I took tentative steps onto the sidewalk heading towards the bookstore. Two other benches lay on their sides, already covered in snow. Three lumps of white stood where upright benches had been. I tipped slowly along the sidewalk. The blue lines had grown closer together and I felt like a model on a catwalk, trying to get my feet within the blue lines that made up less than half the sidewalk. Behind the new salt lines were new snow lines.

The bookstore was closed and I peered out at the sidewalk that would take me around the courtyard and to the library. I could get there much faster if I cut across the yard. I took a slow step onto the snow on the sides of the sidewalk. My foot sank as if inside a newly dried marshmallow, crunchy on the outside but still squishy on the inside. The feeling was unsettling, but still I proceeded. My next step fell into a section of ice that was even softer. Steadily, I made my way to the middle of the yard, halfway to the library. I glanced at the landscaping alongside me and my next step took me sliding directly into it. For moments, I couldn’t catch my breath as I lay flat on my back. I shouldn’t have left the sidewalk.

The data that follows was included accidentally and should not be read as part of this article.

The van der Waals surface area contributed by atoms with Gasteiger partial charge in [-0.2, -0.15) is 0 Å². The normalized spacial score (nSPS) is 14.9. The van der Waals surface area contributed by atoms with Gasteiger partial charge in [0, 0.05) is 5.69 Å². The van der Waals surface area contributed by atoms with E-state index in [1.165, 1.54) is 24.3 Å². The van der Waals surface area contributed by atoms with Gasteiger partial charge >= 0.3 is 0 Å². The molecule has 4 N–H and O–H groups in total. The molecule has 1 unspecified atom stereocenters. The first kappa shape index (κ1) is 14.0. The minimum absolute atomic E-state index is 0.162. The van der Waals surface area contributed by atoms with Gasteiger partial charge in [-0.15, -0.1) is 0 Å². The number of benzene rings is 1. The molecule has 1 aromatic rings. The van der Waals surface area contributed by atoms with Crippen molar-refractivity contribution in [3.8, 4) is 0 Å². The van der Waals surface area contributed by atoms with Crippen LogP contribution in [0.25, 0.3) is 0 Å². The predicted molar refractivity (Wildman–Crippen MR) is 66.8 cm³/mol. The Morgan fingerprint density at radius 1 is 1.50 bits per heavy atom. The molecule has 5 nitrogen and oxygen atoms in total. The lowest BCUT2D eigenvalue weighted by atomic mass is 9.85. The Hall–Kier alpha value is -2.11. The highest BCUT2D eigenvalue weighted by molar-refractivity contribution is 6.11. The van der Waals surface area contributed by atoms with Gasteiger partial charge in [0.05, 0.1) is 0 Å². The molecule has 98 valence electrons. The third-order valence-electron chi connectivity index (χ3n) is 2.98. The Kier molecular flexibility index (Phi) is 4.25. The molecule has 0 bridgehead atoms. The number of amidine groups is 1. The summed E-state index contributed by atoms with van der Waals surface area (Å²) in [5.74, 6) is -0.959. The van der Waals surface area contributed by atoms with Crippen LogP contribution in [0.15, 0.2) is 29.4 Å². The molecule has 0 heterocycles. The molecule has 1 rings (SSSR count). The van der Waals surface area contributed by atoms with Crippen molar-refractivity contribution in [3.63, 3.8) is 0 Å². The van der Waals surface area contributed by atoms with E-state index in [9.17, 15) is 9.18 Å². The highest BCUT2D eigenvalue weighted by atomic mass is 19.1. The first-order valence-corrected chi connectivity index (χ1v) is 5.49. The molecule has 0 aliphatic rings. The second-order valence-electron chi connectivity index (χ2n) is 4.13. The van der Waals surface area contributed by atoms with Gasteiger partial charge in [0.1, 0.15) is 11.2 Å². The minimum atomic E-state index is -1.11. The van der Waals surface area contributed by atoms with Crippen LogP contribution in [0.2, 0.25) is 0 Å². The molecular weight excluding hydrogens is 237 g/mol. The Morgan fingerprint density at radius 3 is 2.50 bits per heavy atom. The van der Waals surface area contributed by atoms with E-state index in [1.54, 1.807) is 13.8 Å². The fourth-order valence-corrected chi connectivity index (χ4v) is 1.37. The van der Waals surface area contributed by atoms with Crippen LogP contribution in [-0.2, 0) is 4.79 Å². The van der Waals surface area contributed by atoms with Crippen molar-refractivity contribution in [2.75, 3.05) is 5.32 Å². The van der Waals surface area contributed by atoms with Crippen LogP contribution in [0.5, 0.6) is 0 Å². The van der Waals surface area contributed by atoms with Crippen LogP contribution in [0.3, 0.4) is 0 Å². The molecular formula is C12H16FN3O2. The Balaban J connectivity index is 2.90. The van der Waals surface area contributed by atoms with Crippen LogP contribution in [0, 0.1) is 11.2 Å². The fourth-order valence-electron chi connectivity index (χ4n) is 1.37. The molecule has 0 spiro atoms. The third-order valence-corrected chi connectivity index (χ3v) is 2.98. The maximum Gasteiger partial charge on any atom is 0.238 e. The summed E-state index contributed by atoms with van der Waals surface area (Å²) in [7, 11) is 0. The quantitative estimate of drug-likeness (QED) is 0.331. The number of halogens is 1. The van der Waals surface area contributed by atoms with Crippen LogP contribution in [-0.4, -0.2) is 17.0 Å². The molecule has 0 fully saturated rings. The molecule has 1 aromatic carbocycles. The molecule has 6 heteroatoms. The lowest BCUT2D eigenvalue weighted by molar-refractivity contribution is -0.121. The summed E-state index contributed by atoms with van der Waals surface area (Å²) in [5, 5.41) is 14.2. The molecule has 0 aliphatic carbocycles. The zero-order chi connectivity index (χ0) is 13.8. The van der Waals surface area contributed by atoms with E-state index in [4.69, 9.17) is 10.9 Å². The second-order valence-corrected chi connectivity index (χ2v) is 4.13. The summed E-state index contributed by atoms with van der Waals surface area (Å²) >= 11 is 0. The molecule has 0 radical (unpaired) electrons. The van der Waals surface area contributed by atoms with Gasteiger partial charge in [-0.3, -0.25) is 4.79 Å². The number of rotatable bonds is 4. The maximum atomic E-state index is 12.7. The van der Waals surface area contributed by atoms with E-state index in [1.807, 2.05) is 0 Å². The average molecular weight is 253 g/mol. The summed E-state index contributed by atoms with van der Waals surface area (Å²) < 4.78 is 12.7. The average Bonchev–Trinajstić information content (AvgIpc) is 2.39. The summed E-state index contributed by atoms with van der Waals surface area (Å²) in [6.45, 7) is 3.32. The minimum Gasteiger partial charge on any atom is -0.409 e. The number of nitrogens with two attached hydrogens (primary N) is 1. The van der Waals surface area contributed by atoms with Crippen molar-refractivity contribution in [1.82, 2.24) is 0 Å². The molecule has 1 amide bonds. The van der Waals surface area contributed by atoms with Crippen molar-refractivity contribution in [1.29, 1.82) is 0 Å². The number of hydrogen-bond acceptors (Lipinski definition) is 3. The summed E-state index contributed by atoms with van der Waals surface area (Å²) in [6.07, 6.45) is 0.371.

The snowflakes began their wild dance across my face and my uncovered neck. Fluttery before, the routine was harder this time, more purposeful. I struggled to wipe the ice off my face, but more crystals covered the areas I wiped. They came down into my mouth and my eyes, until I closed them both. The heat of my body did not melt the flakes. Instead, they expanded and covered my throat and marched down into my esophagus and into my stomach.